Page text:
TV Review: "Sleepy Hollow"

Tom Mison and Nicole Beharie
Since AMC's phenomenal success with "The Walking Dead," genre shows seem to be all the rage of late. FOX is the first to debut a new show this season with Alex Kurtzman's and Roberto Orci's (both of "Lost" and Star Trek) "Sleepy Hollow," a modern take on Washington Irving's 18th century ghost story. Last visited by Tim Burton in his 1999 film of the same name, this new version takes a decidedly demonic approach to the tale, adding witchcraft and the Book of Revelations to the mix in what may well be the best new genre series since NBC's "Grimm."

In this version, Ichabod Crane (Tom Mison) is a British defector during the American Revolution. While fighting a mysterious masked mercenary, Crane is mortally wounded, but not before be-heading the mercenary. The two are bound by blood and Crane suddenly finds himself resurrected in 2013, confounded by modern technology and thought to be insane by the local authorities. Meanwhile, Sheriff August Corbin (genre regular Clancy Brown) and his partner, Lt. Abbie Mills (Nicole Beharie) are dispatched to investigate a disturbance at a local horse farm. Mills is scheduled to leave Sleepy Hollow to attend FBI training at Quantico in two weeks, but after Corbin is killed by an apparently headless monster, she decides to join up with Crane, despite her misgivings.

While the premise may seem outlandish, the pilot's execution was loaded with action, mystery and lots of fun. Mills, who has had her own brush with the supernatural as a child, is sympathetic towards Crane's plight and despite orders from Police Captain Frank Irving (Orlando Jones), takes Crane at his word and helps him escape from the asylum to which he's been assigned in an effort to solve the mystery of her partner's death. Of course, this is only after she discovers Corbin's secret files on witchcraft. When her friend Andy Dunn (Star Trek alum John Cho in one-off cameo) gives into the Horseman's demands to find his missing head, she is convinced that Crane is telling the truth and decides to help him fight the evil forces which have returned after 250 years.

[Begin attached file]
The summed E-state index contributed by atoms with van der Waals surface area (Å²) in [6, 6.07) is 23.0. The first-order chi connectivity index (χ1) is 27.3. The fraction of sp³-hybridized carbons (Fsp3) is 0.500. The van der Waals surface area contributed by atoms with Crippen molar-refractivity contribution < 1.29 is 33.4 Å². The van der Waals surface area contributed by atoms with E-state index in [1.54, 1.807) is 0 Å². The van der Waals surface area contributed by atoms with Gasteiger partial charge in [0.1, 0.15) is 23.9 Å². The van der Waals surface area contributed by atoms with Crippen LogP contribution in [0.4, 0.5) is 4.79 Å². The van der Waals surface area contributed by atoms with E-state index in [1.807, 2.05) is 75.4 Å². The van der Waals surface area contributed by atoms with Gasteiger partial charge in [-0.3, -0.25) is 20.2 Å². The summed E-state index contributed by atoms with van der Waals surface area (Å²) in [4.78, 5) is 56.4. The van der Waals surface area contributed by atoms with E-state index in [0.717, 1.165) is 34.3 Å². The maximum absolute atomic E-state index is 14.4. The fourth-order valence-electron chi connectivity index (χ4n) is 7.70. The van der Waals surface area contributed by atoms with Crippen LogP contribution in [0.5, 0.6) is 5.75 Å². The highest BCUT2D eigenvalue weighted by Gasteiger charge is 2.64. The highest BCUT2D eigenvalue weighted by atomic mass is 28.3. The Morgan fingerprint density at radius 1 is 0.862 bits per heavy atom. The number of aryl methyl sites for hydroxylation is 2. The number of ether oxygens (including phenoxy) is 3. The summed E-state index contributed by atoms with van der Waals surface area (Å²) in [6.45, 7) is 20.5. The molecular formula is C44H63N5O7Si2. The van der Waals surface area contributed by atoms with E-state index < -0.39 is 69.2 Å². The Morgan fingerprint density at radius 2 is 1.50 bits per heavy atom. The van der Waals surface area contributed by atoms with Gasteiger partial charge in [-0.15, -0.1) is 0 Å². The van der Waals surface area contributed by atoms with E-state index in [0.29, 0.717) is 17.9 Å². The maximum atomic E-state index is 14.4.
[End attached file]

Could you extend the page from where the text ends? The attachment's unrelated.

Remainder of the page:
The pilot, directed by Underworld director Len Wiseman, is a terrific combination of exposition and and action, setting up a series with plenty of potential. The chemistry between Mison and Beharie is surprisingly good and the supporting cast all hold their own, especially Jones in what I believe to be his first non-comedic role. "Sleepy Hollow" may play fast and loose with actual history (no one was ever burned at the stake for witchcraft in U.S. - that was a strictly German phenomenon in the 17th Century), the writers have obviously done just enough research (George Washington was indeed a land surveyor) to make it plausible. The writers also play fast and loose with their source material, but Irving is long dead and the property is well within the public domain, making it fair game for reinterpretation. Loaded with plenty of relatively bloodless violence and supernatural tomfoolery, "Sleepy Hollow" manages to be lots of fun to watch. And what more can one ask from a genre series?

I thoroughly enjoyed the "Sleepy Hollow" pilot and look forward to where they will take this tale of two unlikely partners and their fight to stop the impending Apocalypse. *** (Three Out of Four Stars).



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